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Reading London at UCL Summer School

By Rory M Herron, on 24 September 2018

-by Kate Garner from the University of Sydney

I’ve been to London before—I’d shopped on Oxford Street, heard Big Ben boom, gawked at Buckingham Palace and turned a full revolution around the Eye—so for me, applying to the UCL Summer School was a chance to study a subject I loved in a city I loved and thought I knew pretty well already. But, as it turned out, the experience of being a student in London revealed the city to me in a completely different way.

London Skyline Shard UCL Summer School

The London skyline on a beautiful summer’s day

As the city sweltered through an unexpectedly warm July, I began daily classes on UCL’s Gower Street Campus. My chosen module – Literary London – was packed with field trips to local literary sights and landmarks that complemented texts we were reading in class. Anchored in the centre of Bloomsbury, a neighbourhood with a long and vibrant literary culture, we walked to the British Museum to view the very artefacts that inspired scores of English poets, to the eclectic Sir John Soane Museum, and through Garden Squares that popped up in countless English novels. Having these resources at our disposal (even the British Library was just around the corner) was incredible, and these sites proved key coordinates in the personal map of London that unfolded before me over the next three weeks.

British Museum Great Court UCL Summer School

We visited the British Museum to view the very artefacts that inspired scores of English poets

 

When I wasn’t in class or on a class trip I continued to explore the city as much as I could, finding tucked-away bars in Covent Garden, eating my way through London’s burger scene, traipsing through nearly every art gallery in the capital and even managing to see a performance of Hamilton. Because I was already on the other side of the world, I snuck across to the continent to visit Amsterdam and Copenhagen before hopping on a plane back to Sydney. My accommodation was so centrally located all I had to do was stroll down to St. Pancras and hop on the Eurostar.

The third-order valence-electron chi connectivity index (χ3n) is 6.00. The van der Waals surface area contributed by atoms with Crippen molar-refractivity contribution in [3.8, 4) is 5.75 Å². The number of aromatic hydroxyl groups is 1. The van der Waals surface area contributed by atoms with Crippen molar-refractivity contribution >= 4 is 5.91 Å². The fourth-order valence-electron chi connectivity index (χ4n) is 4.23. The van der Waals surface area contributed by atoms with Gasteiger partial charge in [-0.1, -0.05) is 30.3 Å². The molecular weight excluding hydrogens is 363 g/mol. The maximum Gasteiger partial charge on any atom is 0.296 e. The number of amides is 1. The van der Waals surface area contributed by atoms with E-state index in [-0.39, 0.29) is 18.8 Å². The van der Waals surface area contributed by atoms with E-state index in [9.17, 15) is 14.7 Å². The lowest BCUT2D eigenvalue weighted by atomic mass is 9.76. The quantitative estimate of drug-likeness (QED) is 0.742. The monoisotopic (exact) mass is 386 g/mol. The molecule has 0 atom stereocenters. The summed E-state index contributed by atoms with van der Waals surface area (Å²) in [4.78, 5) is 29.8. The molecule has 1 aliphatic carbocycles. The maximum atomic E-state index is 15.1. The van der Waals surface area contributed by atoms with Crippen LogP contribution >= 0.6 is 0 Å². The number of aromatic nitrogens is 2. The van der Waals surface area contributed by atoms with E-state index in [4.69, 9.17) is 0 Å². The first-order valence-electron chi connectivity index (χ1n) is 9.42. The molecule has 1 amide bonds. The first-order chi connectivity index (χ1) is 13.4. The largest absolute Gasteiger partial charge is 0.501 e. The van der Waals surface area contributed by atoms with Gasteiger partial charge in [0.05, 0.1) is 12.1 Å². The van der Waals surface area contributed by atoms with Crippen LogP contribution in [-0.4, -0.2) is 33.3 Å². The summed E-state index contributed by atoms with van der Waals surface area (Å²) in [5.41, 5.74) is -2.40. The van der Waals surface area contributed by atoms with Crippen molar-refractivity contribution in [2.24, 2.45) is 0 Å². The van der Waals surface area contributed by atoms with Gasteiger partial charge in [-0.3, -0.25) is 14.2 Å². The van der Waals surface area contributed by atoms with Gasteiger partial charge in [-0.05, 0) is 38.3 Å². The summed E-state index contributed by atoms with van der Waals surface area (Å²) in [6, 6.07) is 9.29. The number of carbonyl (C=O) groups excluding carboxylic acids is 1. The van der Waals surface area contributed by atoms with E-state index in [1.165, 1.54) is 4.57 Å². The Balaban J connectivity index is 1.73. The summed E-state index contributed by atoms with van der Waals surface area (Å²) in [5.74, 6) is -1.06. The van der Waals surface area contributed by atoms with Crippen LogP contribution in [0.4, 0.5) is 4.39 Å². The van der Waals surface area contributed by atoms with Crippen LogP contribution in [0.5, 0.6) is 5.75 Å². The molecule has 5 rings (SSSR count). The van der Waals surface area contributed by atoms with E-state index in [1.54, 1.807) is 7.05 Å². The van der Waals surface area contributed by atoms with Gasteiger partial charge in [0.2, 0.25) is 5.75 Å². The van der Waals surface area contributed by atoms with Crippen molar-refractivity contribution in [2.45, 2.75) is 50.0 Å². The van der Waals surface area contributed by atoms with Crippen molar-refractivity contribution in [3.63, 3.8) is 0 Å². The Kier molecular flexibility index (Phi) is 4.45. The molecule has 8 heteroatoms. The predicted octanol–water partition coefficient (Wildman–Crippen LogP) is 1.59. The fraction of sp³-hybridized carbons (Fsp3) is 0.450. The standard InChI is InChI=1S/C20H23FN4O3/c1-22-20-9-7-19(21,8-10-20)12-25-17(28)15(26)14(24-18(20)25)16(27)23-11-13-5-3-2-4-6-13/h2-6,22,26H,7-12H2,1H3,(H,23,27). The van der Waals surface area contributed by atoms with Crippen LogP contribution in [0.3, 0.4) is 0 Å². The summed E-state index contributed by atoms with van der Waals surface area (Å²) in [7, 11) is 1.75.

My university halls were also short walk to the UCL Campus. When it came time to buckle down and finish my assignments I loved working in the Main Library – its wall-to-wall books and striking (read: Instagram-able) architecture more than lived up to expectations – and I also had access to all of UCL’s academic resources. Literary London was a goldie-locks experience: just enough reading, rigour, essay-writing and field trips squeezed into three weeks to make it challenging but even more fun.

UCL Summer School Main Library Law Reading Room

A typical reading room in the main UCL library

Experiencing a different academic culture was a bit of a learning curve, but now I feel well-equipped to pursue higher education in the UK should I choose to and I’ve also caught a glimpse of tertiary education around the world thanks to my cosmopolitan classmates. Forging an international network and becoming part of UCL’s global alumni has been an unexpected perk, shaping my vision of London as a truly global city and leaving me with a foot firmly wedged in the door to return when I graduate and enter the job market.

I came to UCL to study how London is imagined in literature but left having read the city both inside and outside of the classroom – and it was a book I recommend to everyone.

Click here for information on the 2019 UCL Summer School

Click here for information on the Literary London module

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